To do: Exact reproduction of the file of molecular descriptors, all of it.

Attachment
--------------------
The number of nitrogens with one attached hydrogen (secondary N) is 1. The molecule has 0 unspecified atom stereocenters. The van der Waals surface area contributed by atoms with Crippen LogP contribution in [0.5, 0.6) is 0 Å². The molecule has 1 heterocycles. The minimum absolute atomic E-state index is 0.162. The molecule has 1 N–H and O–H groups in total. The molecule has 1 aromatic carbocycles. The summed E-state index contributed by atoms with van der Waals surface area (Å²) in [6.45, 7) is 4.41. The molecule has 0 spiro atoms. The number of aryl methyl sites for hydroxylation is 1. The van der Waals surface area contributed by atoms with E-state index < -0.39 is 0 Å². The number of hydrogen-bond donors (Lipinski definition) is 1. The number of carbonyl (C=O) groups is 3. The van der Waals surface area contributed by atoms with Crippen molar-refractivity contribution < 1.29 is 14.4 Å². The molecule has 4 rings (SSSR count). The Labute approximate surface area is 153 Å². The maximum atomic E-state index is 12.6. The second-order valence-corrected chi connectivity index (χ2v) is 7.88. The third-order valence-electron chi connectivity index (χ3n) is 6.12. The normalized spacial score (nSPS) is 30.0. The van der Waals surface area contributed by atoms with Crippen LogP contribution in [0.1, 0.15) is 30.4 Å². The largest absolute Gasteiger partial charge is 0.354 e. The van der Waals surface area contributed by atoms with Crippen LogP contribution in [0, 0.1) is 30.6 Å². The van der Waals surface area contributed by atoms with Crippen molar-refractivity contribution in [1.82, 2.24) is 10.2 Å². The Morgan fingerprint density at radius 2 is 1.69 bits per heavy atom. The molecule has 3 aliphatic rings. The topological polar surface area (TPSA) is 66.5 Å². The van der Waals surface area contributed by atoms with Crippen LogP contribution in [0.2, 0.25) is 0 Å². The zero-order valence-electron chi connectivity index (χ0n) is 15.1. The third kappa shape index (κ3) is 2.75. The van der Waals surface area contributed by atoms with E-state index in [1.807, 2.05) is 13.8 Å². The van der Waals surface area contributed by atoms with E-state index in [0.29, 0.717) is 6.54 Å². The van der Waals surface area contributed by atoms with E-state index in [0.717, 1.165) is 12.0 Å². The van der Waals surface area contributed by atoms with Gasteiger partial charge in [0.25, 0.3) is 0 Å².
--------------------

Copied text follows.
The number of nitrogens with one attached hydrogen (secondary N) is 1. The molecule has 0 unspecified atom stereocenters. The van der Waals surface area contributed by atoms with Crippen LogP contribution in [0.5, 0.6) is 0 Å². The molecule has 1 heterocycles. The minimum absolute atomic E-state index is 0.162. The molecule has 1 N–H and O–H groups in total. The molecule has 1 aromatic carbocycles. The summed E-state index contributed by atoms with van der Waals surface area (Å²) in [6.45, 7) is 4.41. The molecule has 0 spiro atoms. The number of aryl methyl sites for hydroxylation is 1. The van der Waals surface area contributed by atoms with E-state index < -0.39 is 0 Å². The number of hydrogen-bond donors (Lipinski definition) is 1. The number of carbonyl (C=O) groups is 3. The van der Waals surface area contributed by atoms with Crippen molar-refractivity contribution < 1.29 is 14.4 Å². The molecule has 4 rings (SSSR count). The Labute approximate surface area is 153 Å². The maximum atomic E-state index is 12.6. The second-order valence-corrected chi connectivity index (χ2v) is 7.88. The third-order valence-electron chi connectivity index (χ3n) is 6.12. The normalized spacial score (nSPS) is 30.0. The van der Waals surface area contributed by atoms with Crippen LogP contribution in [0.1, 0.15) is 30.4 Å². The largest absolute Gasteiger partial charge is 0.354 e. The van der Waals surface area contributed by atoms with Crippen LogP contribution in [0, 0.1) is 30.6 Å². The van der Waals surface area contributed by atoms with Crippen molar-refractivity contribution in [1.82, 2.24) is 10.2 Å². The Morgan fingerprint density at radius 2 is 1.69 bits per heavy atom. The molecule has 3 aliphatic rings. The topological polar surface area (TPSA) is 66.5 Å². The van der Waals surface area contributed by atoms with Crippen LogP contribution in [0.2, 0.25) is 0 Å². The zero-order valence-electron chi connectivity index (χ0n) is 15.1. The third kappa shape index (κ3) is 2.75. The van der Waals surface area contributed by atoms with E-state index in [1.807, 2.05) is 13.8 Å². The van der Waals surface area contributed by atoms with E-state index in [0.29, 0.717) is 6.54 Å². The van der Waals surface area contributed by atoms with E-state index in [0.717, 1.165) is 12.0 Å². The van der Waals surface area contributed by atoms with Gasteiger partial charge in [0.25, 0.3) is 0 Å².